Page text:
Free Trade Areas can be a bad Idea

Some enthusiasts like Muchhkund Dubey, former foreign secretary, are gung-ho about the Free Trade Areas (FTAs) India is negotiating with Sri Lanka and other neighbours in SAARC. Now, a well-designed FTA can be a boon, but a badly designed one is worse than none at all. Those being negotiated in SAARC are not promising.

How does trade liberalisation improve living standards? First, it encourages specialisation and so shifts labour and investment from less efficient to more efficient uses. Second, it enhances efficiency by stimulating competition with the best in the world. Third, it enables firms to reap economies of scale by providing access to markets beyond the limited home market. Fourth, being exposed to world trade is a powerful way of acquiring knowledge about the latest ideas, technologies, and market patterns.

These gains can be realised far better by creating a Customs union between countries than an FTA. Few people know the difference between the two, but it is crucial.

The European Union is a Customs union. Member-countries have a common import tariff, and this facilitates free internal movement of imported goods without Customs inspection.

The North American Free Trade Area (NAFTA), encompassing the US, Canada and Mexico, is not a Customs union. The three countries have different rates of import duty, and this creates problems. Suppose the US has zero duty on a metal, but Mexico levies 10 per cent duty. If free movement were allowed within, NAFTA, US businessmen would import the metal duty-free and sell it at an assured profit in Mexico, a sort of ‘legalised smuggling’.

To check this, all FTAs have rules of origin. Goods made in the US can move freely to Mexico, but not goods originating in any country outside NAFTA. Goods made in the US may have imported ingredients. In that case, the rules say a certain minimum value must be added by processing in the US before entry into Mexico. For example, if a US firm imports $ 100 worth of plastic from China and converts that into $ 150 worth of plastic bottles, the bottles may enter Mexico, but not the unprocessed plastic.

In sum, trade is not actually free in an FTA: Only goods satisfying rules of origin can move freely (Why on earth do politicians and diplomats use such misleading terminology?) But a Customs union is indeed an area with free movement. A Customs union garners most of the economic benefits of trade. But an FTA, in sub continental conditions, is more likely to induce variations of legalised smuggling, despite rules of origin.

Consider the FTA covering India and Nepal, which have very different import tariffs. India levies 40 per cent duty on copper, while Nepal levies only 5 per cent. So hundreds of small Nepalese units are coming up which import cheap copper and convert it to wires for sale to India. These units are woefully uncompetitive by international or even Indian standards, yet beat all others because of the huge duty differential. Such ‘manufacture’ is essentially a disguised form I of legalised smuggling.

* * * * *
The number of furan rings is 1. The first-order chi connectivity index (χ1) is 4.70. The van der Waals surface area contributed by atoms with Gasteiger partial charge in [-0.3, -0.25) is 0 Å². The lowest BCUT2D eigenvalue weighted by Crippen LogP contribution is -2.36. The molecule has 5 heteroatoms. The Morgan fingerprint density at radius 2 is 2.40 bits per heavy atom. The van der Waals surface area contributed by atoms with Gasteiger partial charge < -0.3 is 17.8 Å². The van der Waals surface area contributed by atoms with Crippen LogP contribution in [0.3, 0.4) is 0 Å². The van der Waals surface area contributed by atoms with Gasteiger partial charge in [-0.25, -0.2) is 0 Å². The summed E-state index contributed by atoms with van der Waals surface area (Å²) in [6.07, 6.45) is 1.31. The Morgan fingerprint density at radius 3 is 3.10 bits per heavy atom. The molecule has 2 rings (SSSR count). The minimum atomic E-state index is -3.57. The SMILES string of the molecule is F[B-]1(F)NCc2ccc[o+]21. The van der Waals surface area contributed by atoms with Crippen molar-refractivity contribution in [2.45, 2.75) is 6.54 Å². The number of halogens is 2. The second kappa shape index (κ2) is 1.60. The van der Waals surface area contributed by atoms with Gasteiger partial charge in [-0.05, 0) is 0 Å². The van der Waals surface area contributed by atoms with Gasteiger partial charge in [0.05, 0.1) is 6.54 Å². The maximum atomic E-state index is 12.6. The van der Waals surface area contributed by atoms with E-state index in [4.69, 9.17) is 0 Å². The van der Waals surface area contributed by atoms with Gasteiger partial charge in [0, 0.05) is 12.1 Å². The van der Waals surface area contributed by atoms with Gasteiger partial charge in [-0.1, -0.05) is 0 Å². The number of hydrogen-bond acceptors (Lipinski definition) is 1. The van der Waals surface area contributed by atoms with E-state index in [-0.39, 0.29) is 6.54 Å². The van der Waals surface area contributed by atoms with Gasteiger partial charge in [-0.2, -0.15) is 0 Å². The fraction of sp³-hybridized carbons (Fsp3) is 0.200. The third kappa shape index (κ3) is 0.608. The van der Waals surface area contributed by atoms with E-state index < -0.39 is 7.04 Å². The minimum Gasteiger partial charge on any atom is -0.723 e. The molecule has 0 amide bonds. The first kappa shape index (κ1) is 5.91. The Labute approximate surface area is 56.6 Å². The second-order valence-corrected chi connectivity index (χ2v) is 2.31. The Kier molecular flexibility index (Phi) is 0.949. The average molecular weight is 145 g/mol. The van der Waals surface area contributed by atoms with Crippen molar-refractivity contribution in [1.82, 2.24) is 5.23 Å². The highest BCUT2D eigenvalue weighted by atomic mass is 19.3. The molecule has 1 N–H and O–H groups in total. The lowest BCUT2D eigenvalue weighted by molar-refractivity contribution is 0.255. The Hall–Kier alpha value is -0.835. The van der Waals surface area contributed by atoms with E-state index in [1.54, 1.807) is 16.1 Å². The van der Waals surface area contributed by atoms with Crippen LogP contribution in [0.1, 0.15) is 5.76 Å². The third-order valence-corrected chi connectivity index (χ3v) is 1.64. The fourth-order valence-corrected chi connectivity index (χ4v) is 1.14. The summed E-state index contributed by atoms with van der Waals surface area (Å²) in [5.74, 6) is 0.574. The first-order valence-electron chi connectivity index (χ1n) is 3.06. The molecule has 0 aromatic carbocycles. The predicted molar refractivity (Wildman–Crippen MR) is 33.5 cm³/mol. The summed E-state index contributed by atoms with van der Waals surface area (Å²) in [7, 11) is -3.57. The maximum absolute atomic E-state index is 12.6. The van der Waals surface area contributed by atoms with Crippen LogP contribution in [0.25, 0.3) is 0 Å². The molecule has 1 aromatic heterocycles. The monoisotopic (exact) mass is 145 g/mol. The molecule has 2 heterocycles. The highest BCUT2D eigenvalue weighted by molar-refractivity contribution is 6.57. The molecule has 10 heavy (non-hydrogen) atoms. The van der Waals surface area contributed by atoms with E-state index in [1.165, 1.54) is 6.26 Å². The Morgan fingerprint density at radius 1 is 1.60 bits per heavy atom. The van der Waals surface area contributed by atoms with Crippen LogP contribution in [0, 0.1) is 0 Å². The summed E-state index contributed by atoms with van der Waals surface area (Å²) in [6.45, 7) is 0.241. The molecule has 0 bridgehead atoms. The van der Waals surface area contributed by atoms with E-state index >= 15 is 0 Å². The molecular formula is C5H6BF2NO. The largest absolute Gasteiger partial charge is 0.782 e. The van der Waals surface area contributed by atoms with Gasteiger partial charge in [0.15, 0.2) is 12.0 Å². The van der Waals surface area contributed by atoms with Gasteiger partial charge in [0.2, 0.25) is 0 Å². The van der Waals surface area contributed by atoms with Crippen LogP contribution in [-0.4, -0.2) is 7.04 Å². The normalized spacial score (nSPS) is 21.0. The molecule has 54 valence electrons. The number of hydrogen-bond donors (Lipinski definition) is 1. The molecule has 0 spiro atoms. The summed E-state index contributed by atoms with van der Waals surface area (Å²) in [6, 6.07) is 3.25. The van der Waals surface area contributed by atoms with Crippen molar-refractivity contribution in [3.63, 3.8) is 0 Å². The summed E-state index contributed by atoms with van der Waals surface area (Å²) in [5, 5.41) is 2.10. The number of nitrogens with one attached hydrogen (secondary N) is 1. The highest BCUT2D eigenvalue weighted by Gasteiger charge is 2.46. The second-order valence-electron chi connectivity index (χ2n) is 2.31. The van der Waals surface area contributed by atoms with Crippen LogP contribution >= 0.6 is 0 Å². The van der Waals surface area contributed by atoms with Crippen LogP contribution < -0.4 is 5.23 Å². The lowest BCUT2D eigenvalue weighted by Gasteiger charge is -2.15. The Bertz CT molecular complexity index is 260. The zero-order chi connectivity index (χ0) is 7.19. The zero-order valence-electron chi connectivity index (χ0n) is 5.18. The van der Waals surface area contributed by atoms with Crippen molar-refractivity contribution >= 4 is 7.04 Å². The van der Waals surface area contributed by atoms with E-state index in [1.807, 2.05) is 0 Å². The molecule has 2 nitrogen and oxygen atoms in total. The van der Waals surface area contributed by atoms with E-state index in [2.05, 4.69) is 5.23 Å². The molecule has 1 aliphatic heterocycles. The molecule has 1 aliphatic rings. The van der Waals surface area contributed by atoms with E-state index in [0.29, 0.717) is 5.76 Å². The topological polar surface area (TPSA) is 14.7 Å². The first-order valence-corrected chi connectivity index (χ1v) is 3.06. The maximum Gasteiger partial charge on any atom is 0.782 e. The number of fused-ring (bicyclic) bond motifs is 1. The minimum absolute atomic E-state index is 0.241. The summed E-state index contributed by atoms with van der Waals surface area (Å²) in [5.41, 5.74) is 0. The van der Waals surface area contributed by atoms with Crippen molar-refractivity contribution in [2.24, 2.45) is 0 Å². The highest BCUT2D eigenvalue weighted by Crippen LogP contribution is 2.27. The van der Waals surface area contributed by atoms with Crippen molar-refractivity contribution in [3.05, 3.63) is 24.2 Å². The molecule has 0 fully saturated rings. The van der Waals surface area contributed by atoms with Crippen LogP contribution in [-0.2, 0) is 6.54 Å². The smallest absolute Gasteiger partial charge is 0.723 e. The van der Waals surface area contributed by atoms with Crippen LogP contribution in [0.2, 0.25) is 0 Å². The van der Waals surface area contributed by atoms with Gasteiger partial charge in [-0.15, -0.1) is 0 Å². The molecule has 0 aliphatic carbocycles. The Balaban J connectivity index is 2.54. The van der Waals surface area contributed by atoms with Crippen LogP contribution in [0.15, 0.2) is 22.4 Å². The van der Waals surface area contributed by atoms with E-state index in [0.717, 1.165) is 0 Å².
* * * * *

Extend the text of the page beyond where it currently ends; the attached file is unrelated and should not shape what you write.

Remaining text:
Does India gain from such an FTA? No, it ends up importing high-cost, low-quality goods, penalising efficient Indian producers, and losing import revenue.

Does Nepal gain? No, though the Nepalese elite does. Free trade is supposed to shift labour and capital to sectors where a country is efficient. But in Nepal, labour and capital shift to sectors where the duty differential is highest, even if these are woefully inefficient. Such bogus liberalisation penalises efficient businessmen while rewarding those most skilled in manipulating duty differentials. These manipulators then become the supposed captains of Nepalese industry, and their personal interest becomes identified with that of Nepal. They pay off politicians to manipulate duty differentials.

Thus the FTA benefits crooked politicians and businessmen at the expense of others, and a poor country’s scarce resources are channelled into unproductive areas for the enrichment of the elite.

Indian politicians deal with these crooks, and so believe this charade will improve relations with Nepal. This is myopia. If Nepal’s prosperity is made dependent on legalised smuggling to India, Nepal will never become prosperous and its relations with India will never be on a sound footing. No, India should insist on moving within a few years to a Customs union with Nepal.

Bangladesh has been pleading for duty-free access to India. We must not agree. We must say Bangladesh’s interest will not be served by diverting its scarce resources to legalised smuggling parading as manufacturing.

India and Sri Lanka have agreed to an FTA, and are working out its modalities. We must insist that Customs harmonisation in phases be a condition of duty abolition. Only then will the countries reap the genuine gains of trade.

Now, harmonising duties could raise prickly issues of sovereignty. If a full Customs union proves difficult, it may be sufficient for the countries to limit duty differentials to say 5 percentage points, low enough to make bogus manufacturing unprofitable.

This, indeed, is why NAFTA is a success: Duties differ across the three countries, but only modestly in most cases. And Customs deforcement of rules of origin is far better there, not dogged by corruption as in South Asia.

Still, Europe is far better integrated than North America, thank to its Customs union. So, Prime Minister, at the next SAARC summit please stop talking about FTAs and talk about forming Custom unions instead.

What do you think?